DISCOURS DU PREMIER MINISTRE AUSTRALIEN SUR LE 50E ANNIVERSAIRE DE L'ANZUS
Date: 29 août 2001
Les tensions entre les blocs de l'Est et de l'Ouest en Europe et les événements en Asie - proclamation de la République populaire de Chine, guerre de Corée - jouent un rôle important dans la création en 1951 de l'Anzus, un pacte qui unit l'Australie (A), la Nouvelle-Zélande (NZ) et les États-Unis (US). Ce pacte engage chaque partenaire à se porter à la défense des autres en cas d'agression armée. En 2001, le premier ministre australien John Howard profite du 50e anniversaire de l'Anzus pour faire un court bilan de son histoire.
Sélection et mise en page par l'équipe de Perspective monde
Thank you very much Doctor Calvert, Foreign Minister, other Parliamentary colleagues, your Excellencies, ladies and gentlemen. And I would like to particularly acknowledge the presence of Mr Ralph Harry aswell, a very distinguished former Australian diplomat who played a major role in the then department in drafting this very important treaty.
This is an occasion that is rich with a lot of symbolism as well as being in it's own right a very important event. I want to congratulate the department on once again producing an excellent volume that is an important part of the historical record of a very important event. This is not the first of those publications and I hope it won't be the last. I think it's very important to a longer term understanding of our history and particularly the evolution of Australia's foreign policy over the last half century that publications of this type take place.
It's also a very symbolic moment, it's on the eve of the [50th anniversary of the] signing of the ANZUS Treaty in San Francisco on the first of September, 1951. 1951 of course celebrated 50 years of the Australian Federation. The year 2001 celebrates 100 years of the Australian Federation. And this treaty which has underwritten Australia's great sense of security over the last half century has therefore been enforced for half the life of Australia as the Commonwealth of Australia.
It's also important to reflect on the circumstances of the time. 1951 was a world far different from what we now live in. 1951 was an era dominated by a fear of the expansion of Soviet Communism, when Communist China as it was then called, had not long begun to assert itself seemingly in the eyes of so many as a belligerent force for authoritarian behaviour in Asia and particularly in South East Asia. Australia looked to the United States for a great sense of security, Australians and Americans had fought first together in World War I and they had just emerged from a terrible conflict in the Pacific, victorious against the Japanese and they were at the time of the signing of the ANZUS Treaty fighting together in South Korea in response to the attack on South Korea by then Communist North Korea.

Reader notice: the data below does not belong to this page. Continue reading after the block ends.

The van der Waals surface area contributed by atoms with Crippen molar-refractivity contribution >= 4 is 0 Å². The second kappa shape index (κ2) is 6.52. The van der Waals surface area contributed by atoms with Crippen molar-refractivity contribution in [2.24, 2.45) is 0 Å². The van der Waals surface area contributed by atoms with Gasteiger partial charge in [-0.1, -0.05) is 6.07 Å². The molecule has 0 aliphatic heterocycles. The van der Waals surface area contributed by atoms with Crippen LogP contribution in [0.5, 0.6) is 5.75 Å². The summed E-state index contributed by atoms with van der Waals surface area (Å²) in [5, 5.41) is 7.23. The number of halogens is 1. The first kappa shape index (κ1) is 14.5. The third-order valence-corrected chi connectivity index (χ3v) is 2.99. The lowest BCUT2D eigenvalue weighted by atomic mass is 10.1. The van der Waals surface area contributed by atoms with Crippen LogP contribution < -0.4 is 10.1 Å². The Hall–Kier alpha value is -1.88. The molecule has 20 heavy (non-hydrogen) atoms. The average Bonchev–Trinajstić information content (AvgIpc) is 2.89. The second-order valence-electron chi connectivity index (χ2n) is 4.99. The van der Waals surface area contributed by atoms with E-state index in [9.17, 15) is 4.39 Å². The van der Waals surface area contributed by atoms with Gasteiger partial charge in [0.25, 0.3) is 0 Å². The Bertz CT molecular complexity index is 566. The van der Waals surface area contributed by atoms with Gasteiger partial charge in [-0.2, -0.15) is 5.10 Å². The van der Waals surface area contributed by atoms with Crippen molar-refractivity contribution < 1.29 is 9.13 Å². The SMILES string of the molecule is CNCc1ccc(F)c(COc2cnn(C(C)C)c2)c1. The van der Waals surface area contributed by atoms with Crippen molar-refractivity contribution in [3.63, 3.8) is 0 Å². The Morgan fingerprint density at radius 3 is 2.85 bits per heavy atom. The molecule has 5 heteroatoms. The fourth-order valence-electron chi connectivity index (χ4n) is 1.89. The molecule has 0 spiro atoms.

It is important also to reflect that this treaty was signed during the early years of the Menzies Government. Robert Gordon Menzies is often misunderstood in the historical foreign policy record of this country. The ANZUS Treaty demonstrated yet again, despite his very legitimate and unapologetic affection for the links between Australia and the United Kingdom, links that were well grounded in history and culture and respect for the rule of law and Parliamentary democracy, he none the less had a clear eyed view of the strategic importance, indeed the strategic centrality of the relationship between Australia and the United States and he unhesitatingly encouraged his then Minister for External Affairs, the late Sir Percy Spender, who played such a major role in negotiating this treaty on behalf of Australia, to pursue the idea of the ANZUS Treaty. And through the years it has been a cornerstone of our relationship. And I will certainly on behalf I know of both sides of politics be able to convey to the President of the United States, when I see him in a few weeks time, the on going commitment of the Australian people to what is a very rich relationship between our two societies.